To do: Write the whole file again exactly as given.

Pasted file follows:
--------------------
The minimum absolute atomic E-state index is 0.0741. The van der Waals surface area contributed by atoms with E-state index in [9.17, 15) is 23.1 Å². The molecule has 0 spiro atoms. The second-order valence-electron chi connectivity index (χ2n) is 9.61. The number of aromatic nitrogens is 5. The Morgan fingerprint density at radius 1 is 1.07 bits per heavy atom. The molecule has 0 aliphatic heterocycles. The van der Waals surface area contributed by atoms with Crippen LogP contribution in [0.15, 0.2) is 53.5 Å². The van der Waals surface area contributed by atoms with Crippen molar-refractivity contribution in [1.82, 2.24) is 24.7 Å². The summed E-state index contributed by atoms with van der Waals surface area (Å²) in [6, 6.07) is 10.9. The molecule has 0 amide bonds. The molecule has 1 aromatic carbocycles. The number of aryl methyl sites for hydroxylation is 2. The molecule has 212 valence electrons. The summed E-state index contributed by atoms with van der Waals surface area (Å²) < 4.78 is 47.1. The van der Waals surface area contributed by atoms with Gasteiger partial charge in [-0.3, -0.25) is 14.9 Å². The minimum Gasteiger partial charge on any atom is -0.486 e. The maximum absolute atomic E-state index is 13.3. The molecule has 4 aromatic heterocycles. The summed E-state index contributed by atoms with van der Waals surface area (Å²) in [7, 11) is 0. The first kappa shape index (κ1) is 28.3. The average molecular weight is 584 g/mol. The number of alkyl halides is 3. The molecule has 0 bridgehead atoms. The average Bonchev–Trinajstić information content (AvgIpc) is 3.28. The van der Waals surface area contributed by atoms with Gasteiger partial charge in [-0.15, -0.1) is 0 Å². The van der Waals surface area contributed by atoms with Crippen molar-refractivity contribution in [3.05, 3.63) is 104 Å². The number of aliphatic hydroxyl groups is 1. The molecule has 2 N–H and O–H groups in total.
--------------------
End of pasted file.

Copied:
The minimum absolute atomic E-state index is 0.0741. The van der Waals surface area contributed by atoms with E-state index in [9.17, 15) is 23.1 Å². The molecule has 0 spiro atoms. The second-order valence-electron chi connectivity index (χ2n) is 9.61. The number of aromatic nitrogens is 5. The Morgan fingerprint density at radius 1 is 1.07 bits per heavy atom. The molecule has 0 aliphatic heterocycles. The van der Waals surface area contributed by atoms with Crippen LogP contribution in [0.15, 0.2) is 53.5 Å². The van der Waals surface area contributed by atoms with Crippen molar-refractivity contribution in [1.82, 2.24) is 24.7 Å². The summed E-state index contributed by atoms with van der Waals surface area (Å²) in [6, 6.07) is 10.9. The molecule has 0 amide bonds. The molecule has 1 aromatic carbocycles. The number of aryl methyl sites for hydroxylation is 2. The molecule has 212 valence electrons. The summed E-state index contributed by atoms with van der Waals surface area (Å²) < 4.78 is 47.1. The van der Waals surface area contributed by atoms with Gasteiger partial charge in [-0.3, -0.25) is 14.9 Å². The minimum Gasteiger partial charge on any atom is -0.486 e. The maximum absolute atomic E-state index is 13.3. The molecule has 4 aromatic heterocycles. The summed E-state index contributed by atoms with van der Waals surface area (Å²) in [7, 11) is 0. The first kappa shape index (κ1) is 28.3. The average molecular weight is 584 g/mol. The number of alkyl halides is 3. The molecule has 0 bridgehead atoms. The average Bonchev–Trinajstić information content (AvgIpc) is 3.28. The van der Waals surface area contributed by atoms with Gasteiger partial charge in [-0.15, -0.1) is 0 Å². The van der Waals surface area contributed by atoms with Crippen molar-refractivity contribution in [3.05, 3.63) is 104 Å². The number of aliphatic hydroxyl groups is 1. The molecule has 2 N–H and O–H groups in total.